Motorstorm

By | Sunday, March 18, 2007 at 7:29 pm

Hello, my name is Jim, and I’m an addict.  Or so my wife says.  I just love to play MotoStorm.  Tonight I played for hours, and now my eyes are still twitching, making the computer display look out of focus a bit.  There’s something about playing a hi-def game that messes with your head a little.  Normal screens just don’t look right immediately afterward.  It takes awhile for your brain to readjust to regular refresh rates and lower resolution I think.

MotorStorm rocks though.  And in case you haven’t heard of it, it’s a new game for PS3 that really showcases a lot of what the PS3 can do.  It’s highly addicting, both pretty to look at and extremely “dirty” at the same time, amazingly detailed, and did I mention highly addictive?  And by “dirty” I mean dirt-dirty–there’s mud and dirt everywhere in the game, and it covers not only the vehicles and drivers, but also sprays and splashes all over the game camera, covering my 47″ flat-planel display with muck! This is an offroad racing game that takes place at a festival in Monument Valley, Arizona.  And from what I gather, Monument Valley is a real place, and I’ve viewed a lot of photos of it on the web since I purchased the game, comparing them to areas in the game.  From what I can tell, it looks to be a very accurate representation of many parts of the area, but I’m sure the maps, for the most part, were generated digitally to give the player the best gaming experience possible.  Here’s how one website describes the REAL Monument Valley:

Monument Valley is an area of free standing sandstone rock forms that rise majestically from the desert floor. Up to 1,000 feet tall, they create a truly magical desert landscape. The beauty of the area is a fact well documented by the numerous Western movies and television commercials for which Monument Valley has served as a backdrop. (So whether or not you were aware of it, you have very likely already seen Monument Valley.)

Monument Valley is located along the Utah/Arizona border towards the southeast corner of Utah. It is just east of Hwy. 163, about 22 miles southwest of Mexican Hat, Utah and 24 miles north of Kayenta, Arizona.

And playing in the “digital version” of this landscape just looks so real, I’d like to some day see this area in person just to experience it.  You can lag behind all the other racers and just take in the scenery, and it’s still a fun time.  But for the best experience, get into a real race and try to win.  Any way possible.  There’s no rules, no specific routes to follow.  Shortcuts are everywhere, and most scenery is even destructable, depending on the ruggedness of your vehicle.  For example a large billboard is no obstacle for a big rig to slam through, but slam into it head-on on a little motorcycle and you’ll find yourself and your bike are soon parted…in several pieces.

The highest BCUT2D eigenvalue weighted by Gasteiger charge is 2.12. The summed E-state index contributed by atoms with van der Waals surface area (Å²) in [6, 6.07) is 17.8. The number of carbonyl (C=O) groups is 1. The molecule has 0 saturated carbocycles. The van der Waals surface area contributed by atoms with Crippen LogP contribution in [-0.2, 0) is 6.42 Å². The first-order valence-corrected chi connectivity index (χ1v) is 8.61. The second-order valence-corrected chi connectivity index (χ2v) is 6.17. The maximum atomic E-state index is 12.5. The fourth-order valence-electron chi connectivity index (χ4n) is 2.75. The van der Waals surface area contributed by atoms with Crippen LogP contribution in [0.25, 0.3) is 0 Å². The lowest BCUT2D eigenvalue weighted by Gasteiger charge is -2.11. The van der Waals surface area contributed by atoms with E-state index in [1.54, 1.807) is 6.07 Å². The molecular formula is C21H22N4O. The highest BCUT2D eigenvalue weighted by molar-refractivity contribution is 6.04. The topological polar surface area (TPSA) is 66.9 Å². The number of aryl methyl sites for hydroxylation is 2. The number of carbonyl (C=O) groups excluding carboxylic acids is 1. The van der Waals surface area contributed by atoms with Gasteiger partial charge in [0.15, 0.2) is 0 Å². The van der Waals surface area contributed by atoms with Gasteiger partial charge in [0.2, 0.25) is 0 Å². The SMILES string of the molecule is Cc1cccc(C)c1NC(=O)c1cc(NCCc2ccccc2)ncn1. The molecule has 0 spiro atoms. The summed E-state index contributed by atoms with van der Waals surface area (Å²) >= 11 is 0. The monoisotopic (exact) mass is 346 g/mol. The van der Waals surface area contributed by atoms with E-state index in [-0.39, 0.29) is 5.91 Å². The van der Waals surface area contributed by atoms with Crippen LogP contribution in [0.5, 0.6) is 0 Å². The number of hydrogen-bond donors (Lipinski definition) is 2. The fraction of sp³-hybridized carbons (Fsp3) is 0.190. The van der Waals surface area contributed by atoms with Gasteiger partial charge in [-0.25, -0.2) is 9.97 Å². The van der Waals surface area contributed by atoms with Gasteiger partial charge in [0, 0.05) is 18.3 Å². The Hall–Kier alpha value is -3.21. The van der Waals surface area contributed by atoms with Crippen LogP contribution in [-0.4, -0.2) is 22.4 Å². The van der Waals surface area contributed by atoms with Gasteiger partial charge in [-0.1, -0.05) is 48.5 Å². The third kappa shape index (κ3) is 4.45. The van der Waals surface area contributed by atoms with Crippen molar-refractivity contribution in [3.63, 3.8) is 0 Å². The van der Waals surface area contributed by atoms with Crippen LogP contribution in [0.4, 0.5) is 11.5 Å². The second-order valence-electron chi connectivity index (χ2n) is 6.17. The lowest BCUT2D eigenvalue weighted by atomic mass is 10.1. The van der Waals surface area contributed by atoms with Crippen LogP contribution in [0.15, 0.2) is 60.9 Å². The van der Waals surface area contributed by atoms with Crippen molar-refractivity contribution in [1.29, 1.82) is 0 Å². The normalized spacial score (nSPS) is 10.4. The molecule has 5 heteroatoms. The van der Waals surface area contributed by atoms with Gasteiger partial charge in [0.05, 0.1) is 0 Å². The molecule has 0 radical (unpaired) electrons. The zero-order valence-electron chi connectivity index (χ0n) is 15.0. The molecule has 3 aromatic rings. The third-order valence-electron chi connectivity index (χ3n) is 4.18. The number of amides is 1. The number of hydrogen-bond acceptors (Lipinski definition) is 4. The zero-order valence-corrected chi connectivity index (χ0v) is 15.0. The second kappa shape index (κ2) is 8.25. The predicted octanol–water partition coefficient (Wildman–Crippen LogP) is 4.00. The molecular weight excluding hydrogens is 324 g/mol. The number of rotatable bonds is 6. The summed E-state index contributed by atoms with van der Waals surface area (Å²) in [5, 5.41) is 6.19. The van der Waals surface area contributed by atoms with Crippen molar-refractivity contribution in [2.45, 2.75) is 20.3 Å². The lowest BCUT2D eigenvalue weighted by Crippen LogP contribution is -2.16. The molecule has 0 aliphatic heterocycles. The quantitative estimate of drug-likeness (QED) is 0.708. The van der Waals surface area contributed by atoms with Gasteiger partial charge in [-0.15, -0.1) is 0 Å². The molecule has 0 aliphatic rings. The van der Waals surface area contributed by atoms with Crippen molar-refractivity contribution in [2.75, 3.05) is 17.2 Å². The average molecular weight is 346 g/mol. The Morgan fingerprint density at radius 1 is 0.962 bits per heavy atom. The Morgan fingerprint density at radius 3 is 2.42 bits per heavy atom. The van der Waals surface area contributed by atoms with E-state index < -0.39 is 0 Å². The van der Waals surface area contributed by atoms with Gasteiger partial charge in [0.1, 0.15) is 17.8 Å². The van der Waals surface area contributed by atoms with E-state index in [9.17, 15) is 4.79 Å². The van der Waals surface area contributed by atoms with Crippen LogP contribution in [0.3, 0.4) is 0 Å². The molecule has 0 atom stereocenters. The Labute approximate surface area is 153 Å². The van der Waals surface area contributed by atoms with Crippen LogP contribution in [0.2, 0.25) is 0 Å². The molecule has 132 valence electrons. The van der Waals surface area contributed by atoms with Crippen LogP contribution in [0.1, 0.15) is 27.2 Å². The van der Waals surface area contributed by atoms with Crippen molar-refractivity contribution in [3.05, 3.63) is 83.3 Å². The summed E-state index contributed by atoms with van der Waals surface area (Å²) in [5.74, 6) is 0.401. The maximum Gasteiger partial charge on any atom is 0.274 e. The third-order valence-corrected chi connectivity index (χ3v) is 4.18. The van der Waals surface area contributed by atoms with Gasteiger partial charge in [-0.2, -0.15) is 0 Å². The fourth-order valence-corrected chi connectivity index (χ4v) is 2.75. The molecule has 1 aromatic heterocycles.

When you first start playing the regular game (offline) there’s not many options for tracks or levels.  You have to start with the first two or three tracks and come in 1st, 2nd or 3rd to qualify and earn points.  The better you place, the more points you get.  Gather enough points and you unlock new levels and vehicles.  I’ve unlocked a few new levels so far.  It takes a lot of practice and trial and error to learn what paths are best to take for whichever vehicle you choose, and you’ll find yourself liking certain types of vehicles more than others.  But some levels force you to use a specific vehicle, so you have to learn to use each vehicle type and learn how it handles and how to win with it.

The last feature I’ll mention (since this is starting to sound like a game review) is the online play.  Sony’s free online service is great.  There’s always hundreds of people playing MotorStorm in one of 4 or 5 servers listed.  You can choose a server and then either create a “room” of your own (allowing you to choose everything from game level to the types of vehicles you allow in your game) and others will usually join in fairly quickly, and you can start the game when you choose.  Interestingly, once a room is created and people are in it, you can leave after a race or play again, and other players can come and go as they choose, or you can leave the room altogether and the room remains, under someone else’s control.  I’ve seen rooms I created last for days, which is pretty neat.  Your other option is to join a game someone else created.  Then you have to choose from the list of vehicle types THEY allow, and play on the level THEY have chosen.
It sure makes for one totally addicting experience, and I can’t get enough of it.  Now enough of this blogging, I’m going back to my game…

Hey Jay, you live in Arizona…. Have you been to this place?